FIG. 5 illustrates the switching regulator of FIG. 1 utilizing the phase lead network of FIG. 3.
FIG. 6 is a magnitude plot and a phase plot of the loop gain transfer function for the regulator of FIG. 5.
FIG. 7 is a schematic diagram of a monolithic phase lead compensation circuit having a frequency-dependent input impedance in accordance with an embodiment of the present invention.
FIG. 8 shows the circuit of FIG. 7 as an equivalent circuit.
FIG. 9 is a magnitude plot and a phase plot of the transfer function of the phase lead compensation circuit of FIG. 7.
FIGS. 10 and 11 are schematic diagrams illustrating the construction of the operational amplifier in FIG. 7.
FIG. 12 is a schematic diagram of a switching regulator in accordance with an embodiment of the present invention which includes, on-chip, a circuit for phase lead compensating the feedback loop of the switching regulator.
FIG. 7 is a schematic diagram illustrating a preferred embodiment phase lead compensation circuit 40 which can be implemented on the same chip as a switching regulator. The phase lead compensation circuit 40 is formed by a transconductance amplifier 42 and a frequency-dependent load 44. The frequency-dependent load 44 consists of resistors R1, R2 and R3 op amp 46, and capacitor Cc. Transconductance amplifier 42 converts a differential input voltage signal into a single-ended output current.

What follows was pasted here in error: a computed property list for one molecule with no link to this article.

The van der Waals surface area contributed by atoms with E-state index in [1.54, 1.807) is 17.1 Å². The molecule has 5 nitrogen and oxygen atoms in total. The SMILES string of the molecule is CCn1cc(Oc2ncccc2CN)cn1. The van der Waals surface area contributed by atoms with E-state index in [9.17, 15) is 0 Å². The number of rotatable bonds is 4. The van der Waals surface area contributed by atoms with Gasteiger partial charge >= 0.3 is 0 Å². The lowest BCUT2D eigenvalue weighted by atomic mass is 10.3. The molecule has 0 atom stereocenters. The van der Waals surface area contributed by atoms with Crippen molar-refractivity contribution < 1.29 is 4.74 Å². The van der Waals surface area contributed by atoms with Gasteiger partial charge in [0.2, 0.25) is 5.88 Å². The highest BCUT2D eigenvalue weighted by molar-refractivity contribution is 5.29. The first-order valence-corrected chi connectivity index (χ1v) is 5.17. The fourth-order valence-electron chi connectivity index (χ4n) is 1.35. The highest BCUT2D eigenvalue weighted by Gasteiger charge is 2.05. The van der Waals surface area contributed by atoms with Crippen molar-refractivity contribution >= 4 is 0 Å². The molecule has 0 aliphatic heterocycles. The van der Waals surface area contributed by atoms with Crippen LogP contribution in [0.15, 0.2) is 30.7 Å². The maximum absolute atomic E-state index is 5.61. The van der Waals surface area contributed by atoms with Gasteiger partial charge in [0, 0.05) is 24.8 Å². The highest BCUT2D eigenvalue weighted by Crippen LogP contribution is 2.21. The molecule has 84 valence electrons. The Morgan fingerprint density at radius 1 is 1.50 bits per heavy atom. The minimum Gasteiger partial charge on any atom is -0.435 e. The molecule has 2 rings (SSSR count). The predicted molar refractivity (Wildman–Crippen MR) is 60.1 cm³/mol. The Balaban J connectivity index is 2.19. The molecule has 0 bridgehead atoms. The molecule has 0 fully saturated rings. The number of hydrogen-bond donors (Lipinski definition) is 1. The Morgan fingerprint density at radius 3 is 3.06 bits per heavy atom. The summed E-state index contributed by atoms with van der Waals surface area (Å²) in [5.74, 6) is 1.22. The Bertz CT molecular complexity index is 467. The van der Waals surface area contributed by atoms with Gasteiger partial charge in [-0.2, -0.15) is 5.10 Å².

The inputs into transconductance amplifier 42 are a voltage-divided DC output voltage Vout of the regulator and a reference voltage Vref. Vref is preferably a band gap reference voltage. Substantially all of the transconductance amplifier 42 output current flows through the frequency-dependent load 44, assuming the error amplifier 45 input impedance is very high.
The voltage gain Av of the phase lead compensation circuit 40 is determined by the transconductance (gm) of amplifier 42 and the input impedance Zin of the frequency-dependent load 44:
Av =gm×Zin. (eq. 2)
The input impedance of the frequency-dependent load 44 is given by: ##EQU1## where A(s) is the loop gain of the op amp 46 given by: ##EQU2## where A0 is the DC gain of the op amp 46, and fp is the frequency at which the op amp 46 gain is 3dB less than its DC value.